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Musings of A Sci-Fi Fanatic


ethsnafu

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Hi folk,

I know how many of you have seen Lance Henriksen in Hard Target but it's one of his greater roles in my opinion and I happened to come across a blog today that has reviewed the film and it's a great read. This bit specifically is nice.

Another high point is Lance Henriksen who easily delivers one of the most sinister bad guy rolls within the cliched genre. Henriksen is perenially underrated, but he is so damn good in the part and in most parts he accepts. He's frightening. There's a reason he inevitably landed the role of Frank Black for the Chris Carter series Millennium. His career is a fascinating one. This is yet another footnote on his amazing resume of films.

Head on over here to read the entire entry and be sure to pop back and let us know what you thought of the film and our man's role in it. :thumbsup:

Eth

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It's been such a long time since I saw it, I might buy it if I see it somewhere...just because of Lance. Shame about the way the bad guy had to go :(

That was a good read and also very funny. I wonder what is in the director's cut that isn't in the theatrical cut?

I'm not depressed, just quiet.

Jósef's Visual Musings:

http://cheersfromiceland.blogspot.com/

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Guest WaveCrest

When I started reading the review I thought it was the first time I'd heard of an extended cut of Hard Target. But then after reading the rest of the review I remembered seeing something ages ago about a longer version of the film with more action scenes.

Of the JCVD films I've seen Sudden Death is my favourite. Powers Boothe was a memorable villain, but it would have been interesting to see Lance in the role he played.

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The Directors Cut is, if I remember rightly, around twenty minutes longer than other versions and it was billed has having much more gore and mayhem than the original release. That said the largest chunk of those twenty minutes is given over to a love scene so that isn't the case at all. There's an extended version of the 'earlobe cutting scene' and some additional action at the start of the film but that doesn't work in my opinion. Still, it's how John Woo would prefer it to be seen so who am I to say different. :thumbsup:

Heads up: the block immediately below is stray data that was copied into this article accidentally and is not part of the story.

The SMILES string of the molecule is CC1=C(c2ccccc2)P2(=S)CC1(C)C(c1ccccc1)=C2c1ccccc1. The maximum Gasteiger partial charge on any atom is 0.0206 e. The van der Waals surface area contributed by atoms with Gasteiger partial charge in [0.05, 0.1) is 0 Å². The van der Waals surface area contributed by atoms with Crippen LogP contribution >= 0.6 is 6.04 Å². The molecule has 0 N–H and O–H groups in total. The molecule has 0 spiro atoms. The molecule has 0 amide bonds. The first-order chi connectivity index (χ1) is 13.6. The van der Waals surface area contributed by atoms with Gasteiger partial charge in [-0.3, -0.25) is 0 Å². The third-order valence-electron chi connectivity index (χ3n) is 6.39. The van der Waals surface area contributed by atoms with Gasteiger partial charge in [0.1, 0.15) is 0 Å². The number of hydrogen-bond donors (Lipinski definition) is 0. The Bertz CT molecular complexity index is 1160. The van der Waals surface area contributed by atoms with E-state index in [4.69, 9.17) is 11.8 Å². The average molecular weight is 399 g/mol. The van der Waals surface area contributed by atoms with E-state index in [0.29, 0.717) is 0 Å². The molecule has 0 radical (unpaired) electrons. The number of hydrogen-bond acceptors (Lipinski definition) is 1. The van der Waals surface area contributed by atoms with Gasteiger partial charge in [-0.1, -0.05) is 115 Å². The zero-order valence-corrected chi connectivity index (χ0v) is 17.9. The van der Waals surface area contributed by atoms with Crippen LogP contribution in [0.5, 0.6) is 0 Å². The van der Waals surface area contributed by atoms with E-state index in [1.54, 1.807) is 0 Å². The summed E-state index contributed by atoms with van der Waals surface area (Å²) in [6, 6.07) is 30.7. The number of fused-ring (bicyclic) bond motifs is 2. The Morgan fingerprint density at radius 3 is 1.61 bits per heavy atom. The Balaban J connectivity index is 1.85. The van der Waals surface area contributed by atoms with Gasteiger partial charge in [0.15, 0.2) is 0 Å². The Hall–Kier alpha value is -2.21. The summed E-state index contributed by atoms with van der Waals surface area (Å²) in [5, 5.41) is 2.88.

Eth

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It's been a long time for me too since I've seen it, but for me I will stick with the theatrical version. I agree, Lance is so very good in the parts he plays that it is almost frightening.

Go Lance ! ! ! :notworthy:

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"Time is too slow for those who wait; too swift for those who fear;

too long for  those who grieve; too short for those who rejoice.

But for those who love, time is eternity."

(Jane Fellowes)

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Guest Sidewinder

The Directors Cut is, if I remember rightly, around twenty minutes longer than other versions and it was billed has having much more gore and mayhem than the original release. That said the largest chunk of those twenty minutes is given over to a love scene so that isn't the case at all. There's an extended version of the 'earlobe cutting scene' and some additional action at the start of the film [...]

If you allow me to interfere here: the mentioned longer version is a work print-version which also contains a soundtrack that uses bits from other movies like "Rambo" and "Aliens". That version was cut down by the studio which leads to the theatrical version everyone knows. Obviously "the powers that be" didn't trusted Woo to much and thought they would know much better what the anticipation of the american audience would be.

Anyway; that work print isn't the director's cut. Every now and then appears a new online-petition asking for a real director's cut. But John Woo himself said within a biographical book some years ago that will never happen because most of his additional material sadly was destroyed.

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What fascinating information. I genuinely never knew that. Is Woo stating that his material was destroyed after the work-print version was released as a bootleg?

Now that mention it I do recall some scenes that appear to use stock footage. One is the scene of Lance on the piano during which it cuts to tribesmen killing elephants and so on. It's a pretty surreal scene but it does appear to work in terms if portraying Fouchon's thought processes.

Thank you so much for sharing your insight into this, very interesting indeed.

Eth

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